We tell stories about ourselves and about each other all the time. Our stories are conspiracy theories, they try to make sense of our loved ones in ways that protect our own vanity, sense of worth, dignity and ego. We trap the other people in our stories of them and they become the characters in the stories we make up for them. Every gesture serves to confirm the conspiracy and is judged and condemned. To a certain degree, stories have cursed and saved my family.

In order for me to break its spell, I must enter into the world of these wicked stories, I must step into that world of my mother. I must not collide with the stories on the outside, I must gently engage with it from the inside. One way to do that is by offering a counter story of the same experience from my perspective. Another important thing is to remember to let go of the stories of my mother inherited from my father and aunt - they also spun skewed stories of her.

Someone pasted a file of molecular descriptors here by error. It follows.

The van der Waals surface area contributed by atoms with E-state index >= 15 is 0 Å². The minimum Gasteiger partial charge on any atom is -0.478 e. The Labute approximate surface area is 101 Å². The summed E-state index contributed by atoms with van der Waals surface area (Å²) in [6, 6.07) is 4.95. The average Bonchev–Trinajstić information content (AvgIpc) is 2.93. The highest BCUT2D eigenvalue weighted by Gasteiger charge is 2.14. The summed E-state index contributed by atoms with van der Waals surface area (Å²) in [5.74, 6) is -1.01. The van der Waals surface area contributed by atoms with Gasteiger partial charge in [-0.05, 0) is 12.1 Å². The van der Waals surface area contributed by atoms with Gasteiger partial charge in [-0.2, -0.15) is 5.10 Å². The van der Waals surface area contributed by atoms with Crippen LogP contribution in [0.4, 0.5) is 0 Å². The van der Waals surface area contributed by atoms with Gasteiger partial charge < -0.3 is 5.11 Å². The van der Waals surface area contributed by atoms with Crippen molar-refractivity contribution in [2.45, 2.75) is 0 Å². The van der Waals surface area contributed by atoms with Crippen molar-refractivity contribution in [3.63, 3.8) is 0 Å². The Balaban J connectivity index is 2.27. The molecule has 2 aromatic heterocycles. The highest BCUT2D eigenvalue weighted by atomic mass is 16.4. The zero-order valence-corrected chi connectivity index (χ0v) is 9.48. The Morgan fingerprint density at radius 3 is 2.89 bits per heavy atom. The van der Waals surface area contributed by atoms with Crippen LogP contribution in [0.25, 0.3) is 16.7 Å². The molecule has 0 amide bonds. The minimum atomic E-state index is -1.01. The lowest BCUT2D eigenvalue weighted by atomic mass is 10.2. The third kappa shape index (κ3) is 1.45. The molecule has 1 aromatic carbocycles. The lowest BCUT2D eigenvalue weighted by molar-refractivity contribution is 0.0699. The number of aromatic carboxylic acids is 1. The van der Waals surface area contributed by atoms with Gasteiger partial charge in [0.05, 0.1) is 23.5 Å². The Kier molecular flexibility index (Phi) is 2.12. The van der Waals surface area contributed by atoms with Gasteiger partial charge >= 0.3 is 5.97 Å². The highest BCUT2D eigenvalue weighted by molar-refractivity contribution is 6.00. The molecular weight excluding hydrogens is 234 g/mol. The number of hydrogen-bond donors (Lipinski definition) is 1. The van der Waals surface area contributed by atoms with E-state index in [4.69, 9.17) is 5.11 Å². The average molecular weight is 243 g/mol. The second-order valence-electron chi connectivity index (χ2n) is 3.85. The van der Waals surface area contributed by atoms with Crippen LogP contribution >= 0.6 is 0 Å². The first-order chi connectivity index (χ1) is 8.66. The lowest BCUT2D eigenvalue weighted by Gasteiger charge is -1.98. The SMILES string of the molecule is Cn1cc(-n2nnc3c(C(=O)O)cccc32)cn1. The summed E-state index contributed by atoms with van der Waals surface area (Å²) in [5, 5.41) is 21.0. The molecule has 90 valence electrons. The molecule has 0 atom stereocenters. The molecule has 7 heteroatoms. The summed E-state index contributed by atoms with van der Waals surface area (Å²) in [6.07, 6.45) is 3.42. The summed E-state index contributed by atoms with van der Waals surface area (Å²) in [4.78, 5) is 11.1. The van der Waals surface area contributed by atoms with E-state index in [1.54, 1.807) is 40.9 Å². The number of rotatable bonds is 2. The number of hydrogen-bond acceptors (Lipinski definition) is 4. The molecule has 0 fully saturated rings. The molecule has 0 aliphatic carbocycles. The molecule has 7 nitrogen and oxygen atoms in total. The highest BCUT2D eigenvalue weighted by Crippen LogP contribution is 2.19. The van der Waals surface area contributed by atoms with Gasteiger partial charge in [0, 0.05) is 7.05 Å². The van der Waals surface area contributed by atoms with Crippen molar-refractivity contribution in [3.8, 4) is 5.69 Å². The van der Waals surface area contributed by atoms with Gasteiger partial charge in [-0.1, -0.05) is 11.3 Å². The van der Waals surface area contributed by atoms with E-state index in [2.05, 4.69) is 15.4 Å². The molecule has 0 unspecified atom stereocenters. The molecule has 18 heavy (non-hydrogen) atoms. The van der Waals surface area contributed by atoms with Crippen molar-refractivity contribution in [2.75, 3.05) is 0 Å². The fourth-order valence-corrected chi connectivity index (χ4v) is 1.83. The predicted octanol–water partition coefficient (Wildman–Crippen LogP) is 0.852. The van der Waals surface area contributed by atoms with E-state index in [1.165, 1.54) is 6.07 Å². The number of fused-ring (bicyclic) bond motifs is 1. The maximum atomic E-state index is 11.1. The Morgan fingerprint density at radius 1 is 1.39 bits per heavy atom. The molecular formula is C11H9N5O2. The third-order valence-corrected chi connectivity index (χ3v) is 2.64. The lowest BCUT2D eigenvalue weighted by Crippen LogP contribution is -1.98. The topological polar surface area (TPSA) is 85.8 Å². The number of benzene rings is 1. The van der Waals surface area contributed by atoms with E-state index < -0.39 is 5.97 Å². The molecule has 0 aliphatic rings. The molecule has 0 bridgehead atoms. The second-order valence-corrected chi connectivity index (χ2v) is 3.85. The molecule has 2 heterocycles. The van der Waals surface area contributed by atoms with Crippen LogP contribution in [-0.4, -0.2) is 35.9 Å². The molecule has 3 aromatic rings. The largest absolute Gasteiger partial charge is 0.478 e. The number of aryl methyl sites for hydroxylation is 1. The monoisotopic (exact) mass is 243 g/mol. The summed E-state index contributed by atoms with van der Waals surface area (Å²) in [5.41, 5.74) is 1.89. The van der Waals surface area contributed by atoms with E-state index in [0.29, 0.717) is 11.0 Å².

However, because i’ve been brought up with conspiracy theories, my stories are naturally conspiratorial. Of course, I construct these stories about my family as my family have made up stories about me. As with any text, the reading will defer from person to person. Wu Zetian, the notorious Tang dynasty empress regnant, conflated myth and history, and legend and fact, to legitimise her reign. This, she called an honest conspiracy. Perhaps my mother would agree with this definition.

My reading of Trinh T. Min-ha’s idea of speaking nearby, instead of speaking for, is to give space for interpretation – to not lock and project my bias as my mother's truth, and objectify it as an intellectual object of study. Story-telling helps me immerse into her terms, world, experiences and language. Story-telling allows me to get a peak into that world and see it as my own construct, without confusing it for a totalising picture of my mother.